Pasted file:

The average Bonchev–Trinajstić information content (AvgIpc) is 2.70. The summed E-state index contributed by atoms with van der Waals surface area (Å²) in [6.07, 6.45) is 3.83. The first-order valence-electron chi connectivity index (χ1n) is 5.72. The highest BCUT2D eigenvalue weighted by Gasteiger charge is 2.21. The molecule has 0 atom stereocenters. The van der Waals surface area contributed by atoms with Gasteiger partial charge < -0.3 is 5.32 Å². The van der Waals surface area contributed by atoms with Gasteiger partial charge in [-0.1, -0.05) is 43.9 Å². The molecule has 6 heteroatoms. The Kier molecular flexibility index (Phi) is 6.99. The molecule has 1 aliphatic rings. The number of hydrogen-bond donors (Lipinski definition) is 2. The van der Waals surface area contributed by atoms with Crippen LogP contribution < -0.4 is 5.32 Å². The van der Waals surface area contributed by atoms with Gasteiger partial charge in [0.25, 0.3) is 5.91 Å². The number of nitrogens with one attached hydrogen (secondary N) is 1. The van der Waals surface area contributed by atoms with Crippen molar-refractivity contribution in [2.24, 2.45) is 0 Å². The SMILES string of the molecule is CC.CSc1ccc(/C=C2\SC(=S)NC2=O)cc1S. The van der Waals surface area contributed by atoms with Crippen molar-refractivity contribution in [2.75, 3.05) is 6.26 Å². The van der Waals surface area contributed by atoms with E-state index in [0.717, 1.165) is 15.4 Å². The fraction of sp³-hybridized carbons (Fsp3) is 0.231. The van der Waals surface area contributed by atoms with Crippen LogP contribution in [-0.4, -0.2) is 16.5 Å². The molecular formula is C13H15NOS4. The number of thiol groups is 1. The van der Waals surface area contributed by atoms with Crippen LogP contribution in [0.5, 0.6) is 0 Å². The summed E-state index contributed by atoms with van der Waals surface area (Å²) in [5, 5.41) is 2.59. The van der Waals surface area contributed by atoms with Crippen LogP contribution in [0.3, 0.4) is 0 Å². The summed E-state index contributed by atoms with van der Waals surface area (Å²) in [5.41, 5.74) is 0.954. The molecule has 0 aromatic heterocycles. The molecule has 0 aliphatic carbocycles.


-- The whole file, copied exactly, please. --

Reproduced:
The average Bonchev–Trinajstić information content (AvgIpc) is 2.70. The summed E-state index contributed by atoms with van der Waals surface area (Å²) in [6.07, 6.45) is 3.83. The first-order valence-electron chi connectivity index (χ1n) is 5.72. The highest BCUT2D eigenvalue weighted by Gasteiger charge is 2.21. The molecule has 0 atom stereocenters. The van der Waals surface area contributed by atoms with Gasteiger partial charge < -0.3 is 5.32 Å². The van der Waals surface area contributed by atoms with Gasteiger partial charge in [-0.1, -0.05) is 43.9 Å². The molecule has 6 heteroatoms. The Kier molecular flexibility index (Phi) is 6.99. The molecule has 1 aliphatic rings. The number of hydrogen-bond donors (Lipinski definition) is 2. The van der Waals surface area contributed by atoms with Crippen LogP contribution < -0.4 is 5.32 Å². The van der Waals surface area contributed by atoms with Gasteiger partial charge in [0.25, 0.3) is 5.91 Å². The number of nitrogens with one attached hydrogen (secondary N) is 1. The van der Waals surface area contributed by atoms with Crippen molar-refractivity contribution in [2.24, 2.45) is 0 Å². The SMILES string of the molecule is CC.CSc1ccc(/C=C2\SC(=S)NC2=O)cc1S. The van der Waals surface area contributed by atoms with Crippen molar-refractivity contribution in [2.75, 3.05) is 6.26 Å². The van der Waals surface area contributed by atoms with E-state index in [0.717, 1.165) is 15.4 Å². The fraction of sp³-hybridized carbons (Fsp3) is 0.231. The van der Waals surface area contributed by atoms with Crippen LogP contribution in [-0.4, -0.2) is 16.5 Å². The molecular formula is C13H15NOS4. The number of thiol groups is 1. The van der Waals surface area contributed by atoms with Crippen LogP contribution in [0.5, 0.6) is 0 Å². The summed E-state index contributed by atoms with van der Waals surface area (Å²) in [5, 5.41) is 2.59. The van der Waals surface area contributed by atoms with Crippen LogP contribution in [0.3, 0.4) is 0 Å². The summed E-state index contributed by atoms with van der Waals surface area (Å²) in [5.41, 5.74) is 0.954. The molecule has 0 aromatic heterocycles. The molecule has 0 aliphatic carbocycles.